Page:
vietnam is communist, but nothing about it feels communist. in fact, i would say from our experience, it’s the opposite. public gatherings, open-markets, political discussion, art, etc…it’s all there. our idea of communism comes mostly from 80’s movies, vice articles about n.korea and a visit to guangzhou last year and none of those come close to resembling communist vietnam. it should also be noted that we joined a tour group while in vietnam. we used gadventures bc it’s one of the cheaper tour companies and there’s more free time than tour time (also have a friend who works there and got us a discount). overall i would recommend them IF you want a tour group and you’re under 35. if we went back to vietnam, granted we now have a grip on the country, we would not use one and overall i would recommend going at it on your own. beyond saving some money and the experience of traveling alone, english was easy enough to come by on our own and as americans we never really felt in danger. for the most part we are liked…or tolerated…it’s a mixed bag….anyway…here we go:
saigon is one of those places it would be easy to get lost in for a while. it’s big, its loud, its crowded, its young, its exciting, it moves quickly and the american dollar goes a LONG way. we stayed in district 3 (would recommend) and our first day we were on our own walking around hitting a bunch of the typical tourist highlights in the area: ben thanh market, national opera, notre dame cathedral, pictures in front of the independence palace and ate a super-cheap street food dinner near the hotel. vietnam’s version of street food usually consists of a bbq, cheap booze and these unusually little seats and tables – similar to what you’d find in a kindergarten classroom. day two we introduced ourselves into the world of vietnamese iced coffee and they murder coffee in this country. not only is it strong and effective, but it’s also delicious. all jacked-up we went back to ben thanh market so caroline could relive her groupon glory days and negotiate for a pair of fake new balances – $45 down to $18 – then had lunch at l’usine which is right near the market and awesome, highly recommend. we headed over to the war remnants museum, for the first of several guilt ridden tours, and then thru independence palace before heading back to the hotel to meet our tour guide and group. ages ranged from 20-34 and, as usual, we were the only americans. we went to dinner as a group that evening then to a club of some variety to break the ice. on our last day in saigon we got up very early and drove out to the cu chi tunnels for what would become our most guilt ridden tour of all. they do not let you forget that you are the preceding generation of american soldiers that fought in the vietnam war, nor should they. a lot of “america ruined this country” type stuff was tossed out by Law, our awesome tour guide, then he would literally turn to caroline and I, as the only americans on the tour, and say something like “but we like you and we don’t blame you”. well…a good couple hours of that and you start to pretty much feel like the worst person in the world. beyond the olympic level guilt, the tour was awesome and would highly recommend everyone make the 2hr journey from saigon. the viet cong were very clever in the way they used their limited resources to defend themselves and for $10 they will let you fire 25 rounds from a .30 caliber machine gun (we went with the AK). in both the war museum and the cu-chi tunnel tours you’re going to come across some over-the-top propaganda about both america and vietnam, but at the end of the day these things remind us that war is never the answer. when we got back into the city we went to pho 2000 where clinton (willy) famously had lunch in, you guessed it, 2000. this would be the first of many-many pho dishes. being in asia we of course got our feet rubbed before boarding a sleeper train to nha trang.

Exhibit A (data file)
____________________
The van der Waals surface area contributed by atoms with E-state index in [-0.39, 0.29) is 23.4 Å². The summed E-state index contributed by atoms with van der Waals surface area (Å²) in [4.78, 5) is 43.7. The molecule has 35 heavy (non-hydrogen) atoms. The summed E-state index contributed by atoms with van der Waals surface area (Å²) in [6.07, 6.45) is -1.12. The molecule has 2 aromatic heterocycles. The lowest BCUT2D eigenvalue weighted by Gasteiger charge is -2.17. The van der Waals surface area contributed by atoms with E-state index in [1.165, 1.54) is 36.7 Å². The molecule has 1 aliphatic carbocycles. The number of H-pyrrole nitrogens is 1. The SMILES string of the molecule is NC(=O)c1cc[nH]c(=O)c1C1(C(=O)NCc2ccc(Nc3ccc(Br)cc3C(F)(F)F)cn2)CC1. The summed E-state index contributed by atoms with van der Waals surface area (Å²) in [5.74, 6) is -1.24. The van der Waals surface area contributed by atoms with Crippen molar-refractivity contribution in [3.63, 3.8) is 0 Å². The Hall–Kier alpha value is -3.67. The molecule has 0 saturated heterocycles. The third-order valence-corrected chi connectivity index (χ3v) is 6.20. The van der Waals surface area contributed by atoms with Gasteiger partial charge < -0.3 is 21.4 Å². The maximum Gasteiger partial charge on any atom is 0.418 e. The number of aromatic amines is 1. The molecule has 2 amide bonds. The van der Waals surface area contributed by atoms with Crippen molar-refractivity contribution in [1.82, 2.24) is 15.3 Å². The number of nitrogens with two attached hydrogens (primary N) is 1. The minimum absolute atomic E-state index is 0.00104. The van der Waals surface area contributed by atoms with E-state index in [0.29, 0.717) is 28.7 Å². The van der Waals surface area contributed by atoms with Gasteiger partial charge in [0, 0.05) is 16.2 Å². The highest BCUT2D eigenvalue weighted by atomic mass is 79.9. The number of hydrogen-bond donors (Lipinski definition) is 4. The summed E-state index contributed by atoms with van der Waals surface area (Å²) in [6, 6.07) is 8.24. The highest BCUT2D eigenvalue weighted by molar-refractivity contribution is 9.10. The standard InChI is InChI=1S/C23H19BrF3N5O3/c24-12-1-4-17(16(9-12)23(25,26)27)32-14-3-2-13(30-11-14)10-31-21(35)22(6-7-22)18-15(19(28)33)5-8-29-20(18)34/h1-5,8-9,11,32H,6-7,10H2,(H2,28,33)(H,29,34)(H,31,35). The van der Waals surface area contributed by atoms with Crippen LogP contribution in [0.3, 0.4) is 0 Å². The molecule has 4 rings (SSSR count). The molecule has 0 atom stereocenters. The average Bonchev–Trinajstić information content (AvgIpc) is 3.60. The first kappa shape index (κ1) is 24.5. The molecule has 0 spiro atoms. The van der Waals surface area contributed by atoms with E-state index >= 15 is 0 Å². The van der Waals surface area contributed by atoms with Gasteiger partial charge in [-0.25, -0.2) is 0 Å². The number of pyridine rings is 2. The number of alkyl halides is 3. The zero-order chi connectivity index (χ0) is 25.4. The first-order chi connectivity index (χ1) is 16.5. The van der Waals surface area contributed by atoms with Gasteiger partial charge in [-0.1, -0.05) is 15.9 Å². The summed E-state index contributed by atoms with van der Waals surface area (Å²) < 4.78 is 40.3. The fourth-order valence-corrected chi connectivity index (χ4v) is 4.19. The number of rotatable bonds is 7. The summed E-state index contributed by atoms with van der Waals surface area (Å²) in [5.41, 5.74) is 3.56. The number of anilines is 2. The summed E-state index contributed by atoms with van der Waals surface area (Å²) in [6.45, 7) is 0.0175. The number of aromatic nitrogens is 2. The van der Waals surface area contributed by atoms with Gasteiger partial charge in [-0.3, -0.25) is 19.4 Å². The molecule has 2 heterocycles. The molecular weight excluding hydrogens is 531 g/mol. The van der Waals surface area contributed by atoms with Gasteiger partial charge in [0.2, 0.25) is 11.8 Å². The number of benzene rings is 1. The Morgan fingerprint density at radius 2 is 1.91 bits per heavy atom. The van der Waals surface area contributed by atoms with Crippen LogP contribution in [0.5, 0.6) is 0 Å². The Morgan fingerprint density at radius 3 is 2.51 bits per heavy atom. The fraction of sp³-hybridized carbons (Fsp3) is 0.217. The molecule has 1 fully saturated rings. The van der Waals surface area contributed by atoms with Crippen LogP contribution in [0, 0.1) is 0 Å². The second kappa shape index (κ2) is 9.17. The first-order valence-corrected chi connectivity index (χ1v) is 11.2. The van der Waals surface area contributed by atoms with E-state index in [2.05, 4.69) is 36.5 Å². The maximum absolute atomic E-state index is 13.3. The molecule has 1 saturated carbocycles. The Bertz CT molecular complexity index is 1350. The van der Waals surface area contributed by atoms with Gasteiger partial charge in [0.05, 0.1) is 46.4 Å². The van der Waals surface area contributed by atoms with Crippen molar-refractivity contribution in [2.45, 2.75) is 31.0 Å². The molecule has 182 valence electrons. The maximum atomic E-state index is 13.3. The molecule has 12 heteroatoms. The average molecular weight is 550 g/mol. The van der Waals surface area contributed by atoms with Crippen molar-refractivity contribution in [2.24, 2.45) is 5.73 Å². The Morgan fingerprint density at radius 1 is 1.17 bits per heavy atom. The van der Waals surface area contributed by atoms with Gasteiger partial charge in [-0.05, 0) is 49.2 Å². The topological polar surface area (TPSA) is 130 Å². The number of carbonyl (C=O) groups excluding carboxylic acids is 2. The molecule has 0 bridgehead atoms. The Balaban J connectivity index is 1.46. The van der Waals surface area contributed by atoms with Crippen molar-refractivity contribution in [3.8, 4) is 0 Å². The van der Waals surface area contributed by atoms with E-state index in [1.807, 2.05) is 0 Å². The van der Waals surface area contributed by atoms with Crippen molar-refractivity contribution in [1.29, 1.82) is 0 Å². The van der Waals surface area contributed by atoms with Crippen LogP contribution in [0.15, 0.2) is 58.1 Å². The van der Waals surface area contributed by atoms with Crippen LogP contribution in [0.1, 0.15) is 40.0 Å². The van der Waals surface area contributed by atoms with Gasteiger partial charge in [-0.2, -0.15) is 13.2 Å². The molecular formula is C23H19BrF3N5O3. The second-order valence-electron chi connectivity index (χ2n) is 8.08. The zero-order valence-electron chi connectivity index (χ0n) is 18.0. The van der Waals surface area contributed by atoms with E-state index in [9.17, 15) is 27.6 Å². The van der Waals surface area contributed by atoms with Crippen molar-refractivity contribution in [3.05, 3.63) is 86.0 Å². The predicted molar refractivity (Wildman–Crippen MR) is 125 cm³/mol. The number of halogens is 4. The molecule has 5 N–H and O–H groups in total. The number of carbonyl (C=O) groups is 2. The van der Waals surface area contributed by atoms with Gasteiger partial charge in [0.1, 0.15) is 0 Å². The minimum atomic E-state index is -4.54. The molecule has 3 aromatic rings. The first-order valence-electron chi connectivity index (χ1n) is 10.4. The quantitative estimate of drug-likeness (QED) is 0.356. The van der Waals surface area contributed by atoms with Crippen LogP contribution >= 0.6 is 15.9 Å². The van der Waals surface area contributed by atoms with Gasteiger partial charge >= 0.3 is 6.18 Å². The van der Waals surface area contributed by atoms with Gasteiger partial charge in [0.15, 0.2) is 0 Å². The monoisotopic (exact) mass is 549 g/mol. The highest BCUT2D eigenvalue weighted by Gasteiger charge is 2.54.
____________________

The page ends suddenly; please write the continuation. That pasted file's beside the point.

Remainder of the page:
TANKS AT THE WAR REMNANTS MUSEUM
LAW EXPLAINS A VIET CONG TRAP AT CU CHI TUNNELS
CAROLINE SHOOTS AN AK